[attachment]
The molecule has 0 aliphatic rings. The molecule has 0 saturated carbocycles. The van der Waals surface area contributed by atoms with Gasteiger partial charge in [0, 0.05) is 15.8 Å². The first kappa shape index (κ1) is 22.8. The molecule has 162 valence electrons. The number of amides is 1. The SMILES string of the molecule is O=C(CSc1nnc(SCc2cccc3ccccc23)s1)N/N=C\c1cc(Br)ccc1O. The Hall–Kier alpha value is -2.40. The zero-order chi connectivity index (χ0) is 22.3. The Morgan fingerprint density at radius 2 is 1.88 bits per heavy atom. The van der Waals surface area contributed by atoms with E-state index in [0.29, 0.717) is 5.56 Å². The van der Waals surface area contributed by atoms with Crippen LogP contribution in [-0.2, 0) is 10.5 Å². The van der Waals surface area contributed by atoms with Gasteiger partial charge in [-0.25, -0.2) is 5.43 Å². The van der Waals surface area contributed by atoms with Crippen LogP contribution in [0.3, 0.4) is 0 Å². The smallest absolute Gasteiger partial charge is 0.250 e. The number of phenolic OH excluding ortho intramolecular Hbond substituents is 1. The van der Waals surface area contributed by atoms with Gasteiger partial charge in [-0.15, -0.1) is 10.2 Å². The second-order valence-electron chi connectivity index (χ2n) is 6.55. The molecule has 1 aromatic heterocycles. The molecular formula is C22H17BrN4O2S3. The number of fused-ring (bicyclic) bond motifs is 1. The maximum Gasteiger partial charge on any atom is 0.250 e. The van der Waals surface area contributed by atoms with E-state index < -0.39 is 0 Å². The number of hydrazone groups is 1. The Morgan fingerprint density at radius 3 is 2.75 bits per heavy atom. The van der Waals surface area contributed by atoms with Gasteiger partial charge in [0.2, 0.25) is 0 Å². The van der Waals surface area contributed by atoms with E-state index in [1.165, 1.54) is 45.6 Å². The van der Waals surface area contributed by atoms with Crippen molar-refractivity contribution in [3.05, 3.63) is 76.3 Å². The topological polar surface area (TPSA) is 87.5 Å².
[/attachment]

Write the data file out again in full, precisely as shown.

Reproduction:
The molecule has 0 aliphatic rings. The molecule has 0 saturated carbocycles. The van der Waals surface area contributed by atoms with Gasteiger partial charge in [0, 0.05) is 15.8 Å². The first kappa shape index (κ1) is 22.8. The molecule has 162 valence electrons. The number of amides is 1. The SMILES string of the molecule is O=C(CSc1nnc(SCc2cccc3ccccc23)s1)N/N=C\c1cc(Br)ccc1O. The Hall–Kier alpha value is -2.40. The zero-order chi connectivity index (χ0) is 22.3. The Morgan fingerprint density at radius 2 is 1.88 bits per heavy atom. The van der Waals surface area contributed by atoms with E-state index in [0.29, 0.717) is 5.56 Å². The van der Waals surface area contributed by atoms with Crippen LogP contribution in [-0.2, 0) is 10.5 Å². The van der Waals surface area contributed by atoms with Gasteiger partial charge in [-0.25, -0.2) is 5.43 Å². The van der Waals surface area contributed by atoms with Crippen LogP contribution in [0.3, 0.4) is 0 Å². The smallest absolute Gasteiger partial charge is 0.250 e. The number of phenolic OH excluding ortho intramolecular Hbond substituents is 1. The van der Waals surface area contributed by atoms with Gasteiger partial charge in [-0.15, -0.1) is 10.2 Å². The second-order valence-electron chi connectivity index (χ2n) is 6.55. The molecule has 1 aromatic heterocycles. The molecular formula is C22H17BrN4O2S3. The number of fused-ring (bicyclic) bond motifs is 1. The maximum Gasteiger partial charge on any atom is 0.250 e. The van der Waals surface area contributed by atoms with E-state index < -0.39 is 0 Å². The number of hydrazone groups is 1. The Morgan fingerprint density at radius 3 is 2.75 bits per heavy atom. The van der Waals surface area contributed by atoms with Gasteiger partial charge in [0.2, 0.25) is 0 Å². The van der Waals surface area contributed by atoms with E-state index in [1.165, 1.54) is 45.6 Å². The van der Waals surface area contributed by atoms with Crippen molar-refractivity contribution in [3.05, 3.63) is 76.3 Å². The topological polar surface area (TPSA) is 87.5 Å².